From The Center Square:
But Travis Kavulla, a former Montana public utility commissioner and director of energy policy at Washington, D.C.-based R Street Institute who described the initial bill as “deeply problematic,” told TPA that while the substituted bill is better, it still suffers from a number of issues.
He described the new language prohibiting cross-subsidization as “so weak as to be meaningless.”
“It sets up a situation where a single board, which sits over both the electric utility and its broadband affiliate, is approving ‘loans’ on ‘such conditions as the board approves.’ In other words, these loans could be made with any conditions the board chooses, even interest-free, even with no repayment schedule, even without any recourse whatsoever.”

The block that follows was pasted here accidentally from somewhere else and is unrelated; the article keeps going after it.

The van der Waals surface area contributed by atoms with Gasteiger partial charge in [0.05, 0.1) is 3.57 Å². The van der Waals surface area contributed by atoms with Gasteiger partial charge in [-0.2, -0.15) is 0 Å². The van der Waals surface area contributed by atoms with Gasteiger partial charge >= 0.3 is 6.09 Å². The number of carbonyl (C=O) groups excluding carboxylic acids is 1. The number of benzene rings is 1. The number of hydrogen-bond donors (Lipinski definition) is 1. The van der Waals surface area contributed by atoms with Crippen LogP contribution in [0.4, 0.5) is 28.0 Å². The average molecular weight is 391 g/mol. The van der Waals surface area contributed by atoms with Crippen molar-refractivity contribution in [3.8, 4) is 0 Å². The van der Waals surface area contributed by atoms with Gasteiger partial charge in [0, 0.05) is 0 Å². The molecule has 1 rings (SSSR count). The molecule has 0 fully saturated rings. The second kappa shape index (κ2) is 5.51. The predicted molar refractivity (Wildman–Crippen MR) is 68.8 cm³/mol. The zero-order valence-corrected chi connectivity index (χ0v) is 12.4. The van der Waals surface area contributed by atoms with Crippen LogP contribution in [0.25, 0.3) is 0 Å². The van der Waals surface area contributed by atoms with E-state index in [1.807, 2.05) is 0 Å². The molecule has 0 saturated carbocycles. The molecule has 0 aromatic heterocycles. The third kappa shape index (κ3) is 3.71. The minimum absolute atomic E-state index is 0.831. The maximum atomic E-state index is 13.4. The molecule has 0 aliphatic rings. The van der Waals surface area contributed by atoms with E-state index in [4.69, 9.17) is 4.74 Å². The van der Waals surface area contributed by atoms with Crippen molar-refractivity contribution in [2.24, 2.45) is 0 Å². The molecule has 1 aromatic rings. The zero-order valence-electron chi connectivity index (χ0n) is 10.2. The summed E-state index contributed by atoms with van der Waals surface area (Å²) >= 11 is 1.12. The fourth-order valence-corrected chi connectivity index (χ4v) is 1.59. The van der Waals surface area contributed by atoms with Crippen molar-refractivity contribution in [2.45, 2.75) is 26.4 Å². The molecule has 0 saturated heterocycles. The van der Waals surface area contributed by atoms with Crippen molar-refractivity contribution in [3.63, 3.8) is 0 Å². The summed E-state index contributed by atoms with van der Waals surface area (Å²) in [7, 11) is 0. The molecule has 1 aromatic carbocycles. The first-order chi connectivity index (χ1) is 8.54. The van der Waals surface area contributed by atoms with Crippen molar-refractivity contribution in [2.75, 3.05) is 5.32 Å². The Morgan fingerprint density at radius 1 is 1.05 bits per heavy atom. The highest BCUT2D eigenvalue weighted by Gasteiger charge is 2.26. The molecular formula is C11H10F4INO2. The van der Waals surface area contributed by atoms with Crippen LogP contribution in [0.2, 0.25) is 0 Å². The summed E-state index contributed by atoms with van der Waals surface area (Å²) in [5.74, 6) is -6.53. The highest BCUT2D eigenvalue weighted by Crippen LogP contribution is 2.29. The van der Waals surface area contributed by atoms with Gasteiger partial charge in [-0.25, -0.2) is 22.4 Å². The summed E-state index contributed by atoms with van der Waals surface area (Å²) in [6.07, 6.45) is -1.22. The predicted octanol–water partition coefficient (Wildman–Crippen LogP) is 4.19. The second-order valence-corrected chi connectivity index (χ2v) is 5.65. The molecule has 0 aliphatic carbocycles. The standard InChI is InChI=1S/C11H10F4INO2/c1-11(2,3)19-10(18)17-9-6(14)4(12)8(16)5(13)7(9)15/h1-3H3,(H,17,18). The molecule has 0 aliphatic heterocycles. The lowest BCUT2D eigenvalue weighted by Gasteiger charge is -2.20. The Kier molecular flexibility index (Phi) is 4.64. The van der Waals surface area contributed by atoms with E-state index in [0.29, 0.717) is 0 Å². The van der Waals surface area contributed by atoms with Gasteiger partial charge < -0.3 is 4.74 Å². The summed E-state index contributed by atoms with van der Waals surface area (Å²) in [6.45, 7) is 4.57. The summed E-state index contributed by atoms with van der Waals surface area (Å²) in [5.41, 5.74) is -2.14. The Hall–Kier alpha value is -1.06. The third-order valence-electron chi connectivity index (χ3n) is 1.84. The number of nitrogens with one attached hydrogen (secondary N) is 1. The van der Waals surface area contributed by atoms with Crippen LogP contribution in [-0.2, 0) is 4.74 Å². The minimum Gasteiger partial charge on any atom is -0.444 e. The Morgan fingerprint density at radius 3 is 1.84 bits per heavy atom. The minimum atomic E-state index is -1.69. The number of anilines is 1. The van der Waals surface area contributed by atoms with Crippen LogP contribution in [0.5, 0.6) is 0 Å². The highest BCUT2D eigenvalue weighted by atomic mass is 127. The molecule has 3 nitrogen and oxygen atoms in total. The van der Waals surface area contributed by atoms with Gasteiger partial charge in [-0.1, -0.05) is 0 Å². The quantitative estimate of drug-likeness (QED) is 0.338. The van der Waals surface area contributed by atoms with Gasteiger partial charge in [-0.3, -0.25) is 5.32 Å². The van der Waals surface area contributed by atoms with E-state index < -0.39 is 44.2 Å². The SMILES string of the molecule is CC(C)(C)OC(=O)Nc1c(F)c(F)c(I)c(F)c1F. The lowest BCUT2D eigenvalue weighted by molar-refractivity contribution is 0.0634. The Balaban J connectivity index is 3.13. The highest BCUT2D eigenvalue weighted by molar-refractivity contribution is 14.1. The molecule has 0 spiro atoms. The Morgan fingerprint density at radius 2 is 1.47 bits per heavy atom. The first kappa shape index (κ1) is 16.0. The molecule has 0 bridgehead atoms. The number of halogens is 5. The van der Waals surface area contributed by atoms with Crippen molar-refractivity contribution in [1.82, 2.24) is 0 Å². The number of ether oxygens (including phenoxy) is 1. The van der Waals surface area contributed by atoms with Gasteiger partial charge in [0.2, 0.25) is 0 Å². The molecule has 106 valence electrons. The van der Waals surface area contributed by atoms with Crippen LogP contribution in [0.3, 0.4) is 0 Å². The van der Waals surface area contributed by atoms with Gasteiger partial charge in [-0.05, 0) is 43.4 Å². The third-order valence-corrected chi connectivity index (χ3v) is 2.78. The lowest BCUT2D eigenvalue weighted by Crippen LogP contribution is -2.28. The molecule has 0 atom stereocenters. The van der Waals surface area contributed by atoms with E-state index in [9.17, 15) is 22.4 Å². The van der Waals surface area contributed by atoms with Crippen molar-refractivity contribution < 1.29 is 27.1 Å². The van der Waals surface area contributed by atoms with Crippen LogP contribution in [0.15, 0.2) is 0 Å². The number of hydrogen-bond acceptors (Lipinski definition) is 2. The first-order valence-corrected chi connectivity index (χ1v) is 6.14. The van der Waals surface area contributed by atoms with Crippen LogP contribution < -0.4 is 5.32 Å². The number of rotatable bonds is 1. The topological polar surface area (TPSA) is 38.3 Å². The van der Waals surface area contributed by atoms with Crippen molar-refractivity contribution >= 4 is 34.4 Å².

Kavulla said that under this bill, if an electric ratepayer of an Alabama utility offering broadband thought their power money was being used to subsidize the service, the board of the utility could say “that’s not a subsidy, that’s a loan.”
“And that would be the end of the story,” he added. “No judicial review, no Public Service Commission review, not even a requirement to have two different boards bargaining at arm’s length.”
While the bill now requires a utility to establish standard pole-attachment rates that will not favor their own broadband-offering affiliates, Kavulla said the provision is meaningless because the legislation still lets a utility exclude any broadband providers from its easements entirely.
“Nothing here gets the bill away from the risk of putting customers of electric monopoly on the hook for that monopoly’s entry into a competitive business which it has a financial incentive to under-price,” Kavulla said.